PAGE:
Owners say Spaceport Camden site is too small as FAA delays decision

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Federal regulators have delayed the next step in deciding whether Camden Spaceport will become a reality. The Federal Aviation Authority’s Office of Commercial Space Transportation announced on Wednesday that it now plans to release a Decision record on the project before November 3. The deadline was September 30.

Camden County Test in 2017 (Spaceportcamden.us)

Delays have been the norm for the controversial Camden County-led project, which aims to launch small rockets from a former industrial site on the unincorporated county swamp. Commercial rockets would take off from the mainland and fly over the nearby Cumberland Island National Seashore, a huge blocking point for visitors to the national park and even larger for residents.

The FAA issued a draft environmental impact statement for Spaceport Camden in 2018. After sending 15,500 public comments, Camden County amended its request in January 2020. Instead of the midsize rockets cited in the initial plans, the county moved on to find a license to operate a small rocket launch site. These weigh 3,300 pounds or less, roughly the size of a Toyota Corolla with four people on board.

Despite fears that small rockets would fail at higher rates, federal regulators declined to conduct further analysis and instead issued a final EIS in June, based on analysis of a rocket that does not exist. again launched on a single trajectory of 100 degrees. .

Critics at Spaceport say the imaginary rocket could help Camden get its site operator license, but no rocket company will cross a second regulatory hurdle and get a license to actually launch from Camden. A recent article in The edge quoted Rocket Lab CEO Peter Beck as saying he wouldn’t even try to launch from Camden with his Electron rocket, the closest thing to the theoretical one used in the FAA’s analysis.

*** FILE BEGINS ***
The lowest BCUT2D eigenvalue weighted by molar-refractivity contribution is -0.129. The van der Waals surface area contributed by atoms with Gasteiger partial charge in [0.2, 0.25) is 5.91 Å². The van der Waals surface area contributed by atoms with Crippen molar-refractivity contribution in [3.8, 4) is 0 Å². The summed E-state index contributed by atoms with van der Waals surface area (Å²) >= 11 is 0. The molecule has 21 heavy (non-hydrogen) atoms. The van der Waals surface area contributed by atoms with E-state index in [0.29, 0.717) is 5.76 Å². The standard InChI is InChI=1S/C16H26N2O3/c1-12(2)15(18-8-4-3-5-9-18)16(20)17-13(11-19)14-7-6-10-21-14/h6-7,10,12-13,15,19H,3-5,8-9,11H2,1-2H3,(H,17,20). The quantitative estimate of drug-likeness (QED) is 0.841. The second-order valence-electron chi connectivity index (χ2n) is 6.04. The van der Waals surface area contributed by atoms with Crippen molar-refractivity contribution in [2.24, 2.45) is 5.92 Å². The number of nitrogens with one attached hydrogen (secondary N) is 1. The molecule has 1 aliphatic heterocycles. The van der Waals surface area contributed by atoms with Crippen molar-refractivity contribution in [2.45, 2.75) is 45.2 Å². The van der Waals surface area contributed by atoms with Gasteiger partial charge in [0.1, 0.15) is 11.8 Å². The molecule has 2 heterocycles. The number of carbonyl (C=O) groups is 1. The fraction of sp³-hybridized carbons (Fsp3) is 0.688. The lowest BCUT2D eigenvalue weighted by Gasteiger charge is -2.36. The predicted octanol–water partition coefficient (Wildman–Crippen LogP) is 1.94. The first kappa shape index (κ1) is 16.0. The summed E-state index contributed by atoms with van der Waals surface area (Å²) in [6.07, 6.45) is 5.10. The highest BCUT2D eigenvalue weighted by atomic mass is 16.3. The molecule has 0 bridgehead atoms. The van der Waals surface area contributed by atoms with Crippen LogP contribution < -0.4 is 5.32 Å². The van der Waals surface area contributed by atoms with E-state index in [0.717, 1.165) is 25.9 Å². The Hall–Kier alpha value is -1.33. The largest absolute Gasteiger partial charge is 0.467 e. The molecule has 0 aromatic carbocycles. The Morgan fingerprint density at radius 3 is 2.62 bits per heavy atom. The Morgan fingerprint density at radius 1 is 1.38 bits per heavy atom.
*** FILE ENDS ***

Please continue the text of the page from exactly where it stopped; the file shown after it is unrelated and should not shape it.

“We have a very deep commitment to public safety here, so we will certainly never endanger the public in this way. It’s just – not cool, ”he said in the article. “But, I mean, there’s just no way the FAA would go along with that. I just can’t imagine how this could happen.

Marsh as a debris field

As late as Monday, an FAA spokesperson confirmed the September 30 deadline for the decision record.

“The US Department of Transportation Authorization dashboard list Sept. 30 as the target date for the release of the Spaceport Camden decision brief, ”spokesman Steven Kulm wrote in an email. “A licensing determination is a related but separate action that follows the decision record, and our assessment is still ongoing. “

But Monday was also when the Little Cumberland Island Homes Association, which represents the 48 homes on the island, sent its latest letter to the FAA. In it, Kevin Lang, lawyer and vice president of the association, wrote that the launch site is too small. It must be large enough that debris from a failed launch lands on the spaceport property or on a property that the spaceport is authorized to use. For a small rocket it is a circular area around the launch pad with a radius of more than a mile.

Potential Camden Spaceport Site Credit: Camden Spaceport

But in that circle around the proposed launch pad for Spaceport Camden, much of the property belongs to Georgia.

“The debris scattering radius for the proposed spaceport includes over 2,000 acres of salt marshes that belong to the state of Georgia. It also includes approximately 770 acres of the Satilla River and Tidal Streams, which are Georgia state-owned waterways, ”Lang wrote to the FAA. “We have already brought this fact to the attention of the FAA.”

The property is not associated with a grant from the king, which means that it is not private property. And the state did not praise him.

“There is no evidence on the record that the state of Georgia entered into such an agreement or gave Camden County or the FAA any kind of commitment to do so,” Lang wrote.

Doug Haymans, director of the coastal resources division of the Georgia Department of Natural Resources, said Thursday that Camden County had not requested such arrangements.

On Wednesday, the FAA spokesman declined to explain what consultations were underway.

“The FAA continues its consultation efforts with participating federal and state agencies and other stakeholders,” he wrote.

Which agencies and stakeholders?

“I have nothing more to add,” Kulm wrote.


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